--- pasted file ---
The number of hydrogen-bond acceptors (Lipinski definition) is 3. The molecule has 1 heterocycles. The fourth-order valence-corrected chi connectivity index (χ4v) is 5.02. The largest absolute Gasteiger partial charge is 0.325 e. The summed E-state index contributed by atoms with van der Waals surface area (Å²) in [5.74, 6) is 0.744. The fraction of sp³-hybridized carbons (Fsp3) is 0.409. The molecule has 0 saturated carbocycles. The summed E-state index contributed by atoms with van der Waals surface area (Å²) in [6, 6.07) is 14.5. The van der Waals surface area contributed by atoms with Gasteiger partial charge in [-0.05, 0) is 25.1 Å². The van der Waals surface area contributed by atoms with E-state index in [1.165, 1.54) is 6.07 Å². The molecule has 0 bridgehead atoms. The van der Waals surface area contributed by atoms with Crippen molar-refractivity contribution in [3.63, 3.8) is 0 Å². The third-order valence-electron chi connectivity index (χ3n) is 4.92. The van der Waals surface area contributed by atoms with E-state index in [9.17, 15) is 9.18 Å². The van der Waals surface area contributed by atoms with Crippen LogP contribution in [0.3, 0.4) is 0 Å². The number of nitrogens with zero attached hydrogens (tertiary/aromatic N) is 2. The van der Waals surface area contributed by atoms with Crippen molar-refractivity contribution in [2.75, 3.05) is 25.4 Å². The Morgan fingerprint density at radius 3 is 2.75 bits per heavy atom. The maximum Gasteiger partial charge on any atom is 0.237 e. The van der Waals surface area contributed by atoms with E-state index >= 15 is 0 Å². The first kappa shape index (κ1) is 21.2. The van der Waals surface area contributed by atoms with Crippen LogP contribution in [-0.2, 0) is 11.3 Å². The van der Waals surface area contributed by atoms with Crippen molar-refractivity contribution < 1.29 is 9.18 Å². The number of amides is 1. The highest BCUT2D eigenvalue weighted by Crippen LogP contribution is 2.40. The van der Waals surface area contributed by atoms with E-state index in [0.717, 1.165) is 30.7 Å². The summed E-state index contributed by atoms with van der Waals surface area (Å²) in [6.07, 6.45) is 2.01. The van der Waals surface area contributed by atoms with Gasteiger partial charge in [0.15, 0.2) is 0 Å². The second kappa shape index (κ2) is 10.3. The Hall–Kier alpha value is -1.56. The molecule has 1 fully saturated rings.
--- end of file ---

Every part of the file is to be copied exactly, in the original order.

The number of hydrogen-bond acceptors (Lipinski definition) is 3. The molecule has 1 heterocycles. The fourth-order valence-corrected chi connectivity index (χ4v) is 5.02. The largest absolute Gasteiger partial charge is 0.325 e. The summed E-state index contributed by atoms with van der Waals surface area (Å²) in [5.74, 6) is 0.744. The fraction of sp³-hybridized carbons (Fsp3) is 0.409. The molecule has 0 saturated carbocycles. The summed E-state index contributed by atoms with van der Waals surface area (Å²) in [6, 6.07) is 14.5. The van der Waals surface area contributed by atoms with Gasteiger partial charge in [-0.05, 0) is 25.1 Å². The van der Waals surface area contributed by atoms with E-state index in [1.165, 1.54) is 6.07 Å². The molecule has 0 bridgehead atoms. The van der Waals surface area contributed by atoms with Crippen molar-refractivity contribution in [3.63, 3.8) is 0 Å². The third-order valence-electron chi connectivity index (χ3n) is 4.92. The van der Waals surface area contributed by atoms with E-state index in [9.17, 15) is 9.18 Å². The van der Waals surface area contributed by atoms with Crippen LogP contribution in [0.3, 0.4) is 0 Å². The number of nitrogens with zero attached hydrogens (tertiary/aromatic N) is 2. The van der Waals surface area contributed by atoms with Crippen molar-refractivity contribution in [2.75, 3.05) is 25.4 Å². The Morgan fingerprint density at radius 3 is 2.75 bits per heavy atom. The maximum Gasteiger partial charge on any atom is 0.237 e. The van der Waals surface area contributed by atoms with E-state index >= 15 is 0 Å². The first kappa shape index (κ1) is 21.2. The van der Waals surface area contributed by atoms with Crippen LogP contribution in [-0.2, 0) is 11.3 Å². The van der Waals surface area contributed by atoms with Crippen molar-refractivity contribution < 1.29 is 9.18 Å². The number of amides is 1. The highest BCUT2D eigenvalue weighted by Crippen LogP contribution is 2.40. The van der Waals surface area contributed by atoms with E-state index in [0.717, 1.165) is 30.7 Å². The summed E-state index contributed by atoms with van der Waals surface area (Å²) in [6.07, 6.45) is 2.01. The van der Waals surface area contributed by atoms with Gasteiger partial charge in [0.15, 0.2) is 0 Å². The second kappa shape index (κ2) is 10.3. The Hall–Kier alpha value is -1.56. The molecule has 1 fully saturated rings.